CAPTION: Picture, Ansel Adams' "Sunrise, Dunes, Death Valley Monuments"
Ansel Adams' 80th-birthday show, now at Harry Lunn's, 406 Seventh St. NW, is a startling exhibit. Its esthetics are familiar--but its economics aren't. The chief laws of art marketing--that he who buys may sell, that rarity increases price--are axioms that grand old man of American photography has turned upside down.
Consider, for example, "Moonrise, Hernandez, New Mexico," his most expensive image--and the most costly photograph by a living artist ever sold at auction. One is here on sale. It costs $18,000. You might think that that means it is extremely rare. But you would be wrong.
Since Adams made its negative in 1941, he has printed it, with care, more than 842 times. And he is printing "Moonrise" still, for each of the 100 "museum sets" he has placed on sale. When, at last, he stops, "Moonrise" will exist in an edition "limited" to 942.
You figure it out. Suppose each print is really worth $18,000. That means that Ansel Adams, with one click of the shutter in 1941, made a golden goose whose golden eggs today have a market value of $16,956,000.
His "museum sets" are beautiful. These one-man retrospectives show him at his best. And they cost a lot. Each contains new prints of 25 old images: 10, common to each set (one of these is "Moonrise"), were selected by the artist; the additional 15 may be chosen, by the purchaser, from a pool of 60. Adams wants these sets to go to universities, museums or other institutions. The individual collector may buy one if he wishes--for $75,000--but only if he pledges that he will never sell it, but, instead, intends to give his set away.
Dealer Harry Lunn, who knows his business well, says that "there are two markets for photography--there is one for Ansel Adams, and one for everybody else."
This is Lunn's fifth Adams show. When the first one opened here, 11 years ago, good prints by the master cost $150 each. "Their prices," Lunn observes, "increased by a factor of nine in the three-year period 1976-1979." They still look terrific. Their details are sharp, their compositions strong, and they still command the wall.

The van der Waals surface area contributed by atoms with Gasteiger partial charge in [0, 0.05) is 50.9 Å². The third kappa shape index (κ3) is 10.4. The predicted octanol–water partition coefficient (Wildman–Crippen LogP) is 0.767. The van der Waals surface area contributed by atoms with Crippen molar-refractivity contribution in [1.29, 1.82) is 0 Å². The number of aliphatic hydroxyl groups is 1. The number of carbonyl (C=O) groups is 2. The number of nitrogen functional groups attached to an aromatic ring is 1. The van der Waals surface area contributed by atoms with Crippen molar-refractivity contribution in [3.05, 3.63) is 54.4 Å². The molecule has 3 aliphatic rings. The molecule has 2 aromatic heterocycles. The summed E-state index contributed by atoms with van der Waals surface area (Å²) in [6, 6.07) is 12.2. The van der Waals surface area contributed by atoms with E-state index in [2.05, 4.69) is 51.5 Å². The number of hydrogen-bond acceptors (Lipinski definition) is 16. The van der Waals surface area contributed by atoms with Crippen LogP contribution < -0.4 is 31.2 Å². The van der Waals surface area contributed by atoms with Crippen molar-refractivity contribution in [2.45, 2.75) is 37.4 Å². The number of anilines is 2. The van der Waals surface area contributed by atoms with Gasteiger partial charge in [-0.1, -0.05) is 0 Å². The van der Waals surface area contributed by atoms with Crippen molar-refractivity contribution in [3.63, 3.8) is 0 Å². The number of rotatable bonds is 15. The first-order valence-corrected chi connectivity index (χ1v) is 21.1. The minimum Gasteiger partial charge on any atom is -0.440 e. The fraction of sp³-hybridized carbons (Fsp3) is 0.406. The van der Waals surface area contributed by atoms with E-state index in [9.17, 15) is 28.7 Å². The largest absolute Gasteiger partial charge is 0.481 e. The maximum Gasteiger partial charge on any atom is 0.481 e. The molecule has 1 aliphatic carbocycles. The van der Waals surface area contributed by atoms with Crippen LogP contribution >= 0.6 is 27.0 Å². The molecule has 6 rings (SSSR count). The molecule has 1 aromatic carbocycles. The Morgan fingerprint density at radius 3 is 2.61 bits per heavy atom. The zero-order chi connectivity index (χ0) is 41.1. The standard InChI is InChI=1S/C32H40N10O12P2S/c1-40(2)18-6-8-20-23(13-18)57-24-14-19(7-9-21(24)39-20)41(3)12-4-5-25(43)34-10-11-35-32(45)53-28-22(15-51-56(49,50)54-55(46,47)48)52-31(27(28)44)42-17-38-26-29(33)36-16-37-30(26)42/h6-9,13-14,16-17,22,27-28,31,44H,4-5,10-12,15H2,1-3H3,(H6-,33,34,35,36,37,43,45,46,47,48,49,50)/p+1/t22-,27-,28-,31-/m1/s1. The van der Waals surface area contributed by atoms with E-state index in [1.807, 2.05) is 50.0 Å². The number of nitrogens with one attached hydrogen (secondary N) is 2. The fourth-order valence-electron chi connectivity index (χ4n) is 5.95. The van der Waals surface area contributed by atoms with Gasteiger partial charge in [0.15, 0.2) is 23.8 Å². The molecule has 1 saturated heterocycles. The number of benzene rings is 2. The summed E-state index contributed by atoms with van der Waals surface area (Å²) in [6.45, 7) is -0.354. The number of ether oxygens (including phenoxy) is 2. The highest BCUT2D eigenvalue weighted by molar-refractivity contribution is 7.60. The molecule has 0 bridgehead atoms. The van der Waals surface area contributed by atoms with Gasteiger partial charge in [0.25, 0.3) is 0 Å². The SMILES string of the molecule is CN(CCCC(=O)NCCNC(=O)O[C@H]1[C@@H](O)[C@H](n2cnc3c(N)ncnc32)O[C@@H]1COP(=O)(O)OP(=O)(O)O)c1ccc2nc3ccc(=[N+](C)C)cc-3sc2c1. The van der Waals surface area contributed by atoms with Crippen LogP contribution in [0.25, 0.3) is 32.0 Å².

But they are, at least in spirit, not particularly original. Adams is the heir of such 19th-century painters as Bierstadt and Moran, and such 19th-century photographers as Watkins and O'Sullivan, who brought back to the cities detailed, dramatic, often operatic portraits of the storms and mountain majesties of the unspoiled West. Though Adams' prints are beautiful, and beautifully printed, their subject is their secret. He shows us what we want to see. The landscapes that he photographs take the breath away.
His vintage prints on view here seem oddly inexpensive. A handsome seascape made in 1945 costs $4,000; a portrait of Charles Sheeler (circa 1960) is on sale for $3,000; a 1942 image of Zabriskie Point with a most mysterious scale--one is hard pressed to decide if it's a still life or a landscape--costs $3,200. The oldest prints on view are the least expensive. A view of Lower Paradise Valley made in 1927 costs $800. Adams is, at 80, a monument of sorts, a master of his medium--and a master of his market. His exhibition closes April 10.
John McCarty's Sculptures
Most rusted-steel sculptures are so dreary and distressing that the mind tends to shut down at the first glimpse of an I-beam or a Cor-Ten plate. Prejudices bred by scores of pseudo-Tony Caros and pseudo-David Smiths may blind one to the virtues of the art that John McCarty is now showing at Diane Brown's Sculpture Space, 52 O St. NW.
McCarty uses steel scrap, girders, rails, gears, and lengths of rusted boiler-pipe pulled out of the Corcoran. But the sculptures that he makes out of heavy junk are the opposite of junky. They are elegant and subtle, oddly moving works of art.
These human-scaled objects do not sprawl, they stand. Somehow they evoke the ruins of Greek temples more than they do junkyards. Those boiler pipes suggest the flutings of old columns, those folded plates carved draperies, that opening a portal. The Euclidian geometries of their small components, those semicircles, squares and arcs, protect them from the messy. McCarty's steel sculptures are moderate and balanced, handsome and restrained. Their smallest details are interesting, and they work well in the round.
This will be the the last show at the Sculpture Space on O Street. (That wood-floored, brick-walled gallery is to become studios.) Dealer Diane Brown, who has a gallery downtown, says she hopes to open another in Manhattan. McCarty's admirable show closes April 1.
Drawings by Tom Dineen
An oddly kinky image, at once sleek and scary, writhes in the big drawings that Alexandria's Tom Dineen is showing at the Middendorf/Lane Gallery, 2009 Columbia Rd. NW. It looks like a figure, or pieces of a figure, dressed in shiniest black leather, hurtling through space.
Dineen draws superbly, particularly with charcoal, but these pictures don't quite work. Their colors are at fault. Dineen is, at 30, not half as good a colorist as he is a draftsman. The dotted colored fields in which his figures float look as if he put down first one hue, then another, then another and another, but never got it right. Though Dineen is highly gifted, and though his art has elegance, a disturbing contradiction, a battle fought between the pretty and the horrible, diminishes his show. It closes March 27.